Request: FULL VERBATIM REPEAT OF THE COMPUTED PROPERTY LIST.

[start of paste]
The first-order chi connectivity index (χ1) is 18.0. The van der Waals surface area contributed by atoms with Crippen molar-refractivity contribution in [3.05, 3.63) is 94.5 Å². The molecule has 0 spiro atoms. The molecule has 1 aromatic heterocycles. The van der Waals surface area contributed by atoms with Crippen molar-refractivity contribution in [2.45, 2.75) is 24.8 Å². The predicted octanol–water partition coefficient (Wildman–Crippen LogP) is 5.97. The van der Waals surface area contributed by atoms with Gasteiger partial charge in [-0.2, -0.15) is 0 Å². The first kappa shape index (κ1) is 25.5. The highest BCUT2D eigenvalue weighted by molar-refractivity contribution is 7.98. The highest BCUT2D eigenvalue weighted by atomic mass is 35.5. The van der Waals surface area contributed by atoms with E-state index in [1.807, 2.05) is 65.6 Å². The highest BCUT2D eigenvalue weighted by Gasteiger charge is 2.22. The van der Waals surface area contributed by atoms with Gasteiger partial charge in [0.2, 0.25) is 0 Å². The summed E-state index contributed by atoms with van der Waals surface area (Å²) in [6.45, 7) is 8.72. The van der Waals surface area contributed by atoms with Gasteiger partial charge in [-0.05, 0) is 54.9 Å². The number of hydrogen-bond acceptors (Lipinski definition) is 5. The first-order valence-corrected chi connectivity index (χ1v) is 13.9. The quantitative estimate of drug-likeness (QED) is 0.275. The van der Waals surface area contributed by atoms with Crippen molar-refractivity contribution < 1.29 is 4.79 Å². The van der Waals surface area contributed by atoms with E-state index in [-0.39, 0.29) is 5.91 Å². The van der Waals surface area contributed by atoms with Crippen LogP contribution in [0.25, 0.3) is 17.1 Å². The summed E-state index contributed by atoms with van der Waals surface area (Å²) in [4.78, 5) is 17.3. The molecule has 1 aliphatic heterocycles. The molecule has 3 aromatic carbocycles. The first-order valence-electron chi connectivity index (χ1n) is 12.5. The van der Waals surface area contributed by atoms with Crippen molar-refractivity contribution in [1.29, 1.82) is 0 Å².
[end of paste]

The first-order chi connectivity index (χ1) is 18.0. The van der Waals surface area contributed by atoms with Crippen molar-refractivity contribution in [3.05, 3.63) is 94.5 Å². The molecule has 0 spiro atoms. The molecule has 1 aromatic heterocycles. The van der Waals surface area contributed by atoms with Crippen molar-refractivity contribution in [2.45, 2.75) is 24.8 Å². The predicted octanol–water partition coefficient (Wildman–Crippen LogP) is 5.97. The van der Waals surface area contributed by atoms with Gasteiger partial charge in [-0.2, -0.15) is 0 Å². The first kappa shape index (κ1) is 25.5. The highest BCUT2D eigenvalue weighted by molar-refractivity contribution is 7.98. The highest BCUT2D eigenvalue weighted by atomic mass is 35.5. The van der Waals surface area contributed by atoms with E-state index in [1.807, 2.05) is 65.6 Å². The highest BCUT2D eigenvalue weighted by Gasteiger charge is 2.22. The van der Waals surface area contributed by atoms with Gasteiger partial charge in [0.2, 0.25) is 0 Å². The summed E-state index contributed by atoms with van der Waals surface area (Å²) in [6.45, 7) is 8.72. The van der Waals surface area contributed by atoms with Gasteiger partial charge in [-0.05, 0) is 54.9 Å². The number of hydrogen-bond acceptors (Lipinski definition) is 5. The first-order valence-corrected chi connectivity index (χ1v) is 13.9. The quantitative estimate of drug-likeness (QED) is 0.275. The van der Waals surface area contributed by atoms with Crippen molar-refractivity contribution < 1.29 is 4.79 Å². The van der Waals surface area contributed by atoms with E-state index in [-0.39, 0.29) is 5.91 Å². The van der Waals surface area contributed by atoms with Crippen LogP contribution in [0.25, 0.3) is 17.1 Å². The summed E-state index contributed by atoms with van der Waals surface area (Å²) in [4.78, 5) is 17.3. The molecule has 1 aliphatic heterocycles. The molecule has 3 aromatic carbocycles. The first-order valence-electron chi connectivity index (χ1n) is 12.5. The van der Waals surface area contributed by atoms with Crippen molar-refractivity contribution in [1.29, 1.82) is 0 Å².